Bandit has served much more than her time,it is time for the Sacramento Animal Shelter and all else involved to set her free to go live out the rest of her life with his disabled elderly owner.What is anyone getting out of keeping a dog locked up for 2 years on death row,for a first time very very smal bite mark that had no blood and needed no treatment?The owner cannot even afford to pay for her stay at this shelter that the County of Sacramento insist she must stay,for 3YEARS!!
Bandit has served much more time than most repeat animal abusers do.
Bandit has done nothing wrong,is this another BSL case?
What will it solve by keeping her locked up or putting her down?
Bandit and her owner need our thoughts,prayers,and any donations anyone can afford.
In 2010, Bandit bit a mail carrier who had persistently knocked at York’s door. The bite mark was no bigger than a grain of rice and is barely visible in evidence photos, according to an April 2 press release. Nonetheless, Bandit, a mixed-breed female, was impounded and falsely accused of inflicting a severe and disfiguring injury. Despite the fact that Bandit had never been involved in a prior incident of aggression, a hearing was convened and a county official ordered her euthanized.Since then, York has made numerous court filings for extensions while she struggles to save Bandit’s life. Until recently, much of the legal work was done pro bono. York lives on a fixed income and is unable to afford attorney fees in addition to paying for Bandit’s board at a Sacramento Animal Care and Regulation kennel. York has found no support from the Sacramento Board of Supervisors or the county’s executive office.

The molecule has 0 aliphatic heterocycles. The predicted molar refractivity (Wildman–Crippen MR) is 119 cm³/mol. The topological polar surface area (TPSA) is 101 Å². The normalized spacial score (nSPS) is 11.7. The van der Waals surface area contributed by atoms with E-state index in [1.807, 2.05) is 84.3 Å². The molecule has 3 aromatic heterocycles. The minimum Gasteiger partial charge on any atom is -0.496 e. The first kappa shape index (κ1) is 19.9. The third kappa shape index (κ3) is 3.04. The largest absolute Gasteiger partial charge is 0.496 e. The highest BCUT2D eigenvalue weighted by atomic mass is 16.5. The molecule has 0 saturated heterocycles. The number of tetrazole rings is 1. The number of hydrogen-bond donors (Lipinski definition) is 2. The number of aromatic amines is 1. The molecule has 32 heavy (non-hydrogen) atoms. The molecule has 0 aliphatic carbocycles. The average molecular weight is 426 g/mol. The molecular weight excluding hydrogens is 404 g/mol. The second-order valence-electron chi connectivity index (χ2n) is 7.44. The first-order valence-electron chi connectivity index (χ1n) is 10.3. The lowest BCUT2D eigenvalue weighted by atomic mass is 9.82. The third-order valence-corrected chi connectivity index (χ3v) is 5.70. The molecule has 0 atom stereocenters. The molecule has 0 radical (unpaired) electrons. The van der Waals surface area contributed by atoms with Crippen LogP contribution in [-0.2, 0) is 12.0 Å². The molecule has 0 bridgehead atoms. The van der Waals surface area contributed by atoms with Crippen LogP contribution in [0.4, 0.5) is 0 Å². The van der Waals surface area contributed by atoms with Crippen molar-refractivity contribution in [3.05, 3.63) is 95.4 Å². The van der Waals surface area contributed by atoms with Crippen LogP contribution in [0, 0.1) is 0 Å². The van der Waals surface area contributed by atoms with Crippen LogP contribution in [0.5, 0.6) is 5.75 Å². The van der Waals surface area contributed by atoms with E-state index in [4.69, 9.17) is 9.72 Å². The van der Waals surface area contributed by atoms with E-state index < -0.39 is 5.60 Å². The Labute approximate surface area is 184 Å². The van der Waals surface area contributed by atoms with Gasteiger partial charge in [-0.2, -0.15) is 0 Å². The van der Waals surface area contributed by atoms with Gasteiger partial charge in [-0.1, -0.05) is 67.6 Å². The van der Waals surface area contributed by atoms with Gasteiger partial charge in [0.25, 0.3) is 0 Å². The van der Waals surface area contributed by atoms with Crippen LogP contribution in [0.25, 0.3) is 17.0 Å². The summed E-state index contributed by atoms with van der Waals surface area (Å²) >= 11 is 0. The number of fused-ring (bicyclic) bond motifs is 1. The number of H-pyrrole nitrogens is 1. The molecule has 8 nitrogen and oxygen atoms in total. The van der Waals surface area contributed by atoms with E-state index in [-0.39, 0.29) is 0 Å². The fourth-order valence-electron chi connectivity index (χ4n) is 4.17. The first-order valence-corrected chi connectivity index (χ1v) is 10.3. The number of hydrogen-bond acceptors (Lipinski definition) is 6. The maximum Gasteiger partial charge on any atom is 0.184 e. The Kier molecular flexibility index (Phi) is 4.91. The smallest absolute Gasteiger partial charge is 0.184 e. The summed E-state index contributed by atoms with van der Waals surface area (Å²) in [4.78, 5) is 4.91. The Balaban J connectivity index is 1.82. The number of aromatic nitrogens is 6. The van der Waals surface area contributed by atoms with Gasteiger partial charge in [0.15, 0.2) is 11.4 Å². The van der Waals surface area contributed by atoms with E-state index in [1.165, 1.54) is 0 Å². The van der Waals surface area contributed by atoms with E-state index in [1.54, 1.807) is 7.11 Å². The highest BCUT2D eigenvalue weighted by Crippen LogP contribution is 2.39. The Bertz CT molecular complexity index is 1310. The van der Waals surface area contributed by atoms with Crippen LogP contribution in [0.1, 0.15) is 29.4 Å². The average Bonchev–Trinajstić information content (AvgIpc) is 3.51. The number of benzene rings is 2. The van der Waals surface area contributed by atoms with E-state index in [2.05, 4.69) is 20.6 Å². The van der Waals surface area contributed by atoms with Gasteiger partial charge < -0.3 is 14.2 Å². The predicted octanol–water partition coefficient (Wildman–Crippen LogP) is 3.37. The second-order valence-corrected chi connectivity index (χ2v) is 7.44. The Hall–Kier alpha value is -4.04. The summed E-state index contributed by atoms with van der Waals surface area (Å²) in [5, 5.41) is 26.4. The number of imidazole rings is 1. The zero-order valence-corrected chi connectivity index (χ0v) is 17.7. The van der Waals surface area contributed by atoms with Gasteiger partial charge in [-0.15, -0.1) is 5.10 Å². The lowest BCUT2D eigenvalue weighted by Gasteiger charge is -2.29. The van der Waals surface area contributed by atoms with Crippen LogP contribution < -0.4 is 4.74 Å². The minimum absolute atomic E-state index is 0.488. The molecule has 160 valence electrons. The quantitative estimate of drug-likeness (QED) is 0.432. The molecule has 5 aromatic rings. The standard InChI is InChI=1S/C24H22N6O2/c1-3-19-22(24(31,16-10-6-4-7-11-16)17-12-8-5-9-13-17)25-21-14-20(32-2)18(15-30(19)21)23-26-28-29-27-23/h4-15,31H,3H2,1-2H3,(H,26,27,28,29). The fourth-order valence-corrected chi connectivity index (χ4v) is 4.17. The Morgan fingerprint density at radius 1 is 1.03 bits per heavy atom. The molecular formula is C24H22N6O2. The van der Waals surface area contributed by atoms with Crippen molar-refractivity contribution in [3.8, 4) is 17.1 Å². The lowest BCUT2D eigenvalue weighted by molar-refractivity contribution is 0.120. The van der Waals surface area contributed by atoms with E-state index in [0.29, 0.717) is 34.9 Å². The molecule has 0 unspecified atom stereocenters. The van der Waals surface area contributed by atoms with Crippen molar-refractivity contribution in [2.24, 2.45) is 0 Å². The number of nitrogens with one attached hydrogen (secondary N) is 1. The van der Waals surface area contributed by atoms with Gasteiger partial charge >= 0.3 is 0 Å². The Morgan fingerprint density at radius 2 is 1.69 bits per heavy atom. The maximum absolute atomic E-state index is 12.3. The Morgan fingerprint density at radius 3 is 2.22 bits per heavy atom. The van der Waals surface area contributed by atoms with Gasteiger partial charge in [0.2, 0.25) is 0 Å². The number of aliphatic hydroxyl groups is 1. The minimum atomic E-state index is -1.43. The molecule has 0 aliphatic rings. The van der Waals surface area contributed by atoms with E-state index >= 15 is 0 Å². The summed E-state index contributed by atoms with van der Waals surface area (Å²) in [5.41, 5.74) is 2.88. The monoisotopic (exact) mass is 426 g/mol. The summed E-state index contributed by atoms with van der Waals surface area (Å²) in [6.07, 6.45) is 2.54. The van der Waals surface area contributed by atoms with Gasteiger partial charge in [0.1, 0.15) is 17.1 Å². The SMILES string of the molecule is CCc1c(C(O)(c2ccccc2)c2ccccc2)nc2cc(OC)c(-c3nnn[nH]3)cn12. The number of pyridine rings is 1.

Animal Care officials have refused to reconsider the case, so York's current legal struggle is to get the false claim of “severe bite” removed from the record and replaced with the more accurate description of “single small bite.”
An appeal to reassess the description of the wound is pending with a federal appellate court, and York is trying to raise money to pay for court expenses.
“The county has been totally unresponsive and unwilling to work with us,” she said. “Our only hope at this point is the appeal, but that could take a long time and is costly. We are hoping for divine intervention and to rally support from the community.”
On a rainy day six years ago, York found Bandit injured on a roadside after she had been hit by a car and left for dead. She nursed Bandit back to health, and the two were inseparable until the county impounded her. The separation has been difficult for York, who relies heavily on Bandit for companionship.
At some point during each visit, York has to say goodbye to Bandit, and each time it becomes a little more difficult.
“She and I are growing old apart, and it breaks my heart each time I walk away from our daily visits together,” York said.
It is time to set Bandit free to his owner.This is the only win-win-situation here for all involved,thank you for your time on this very important issuse.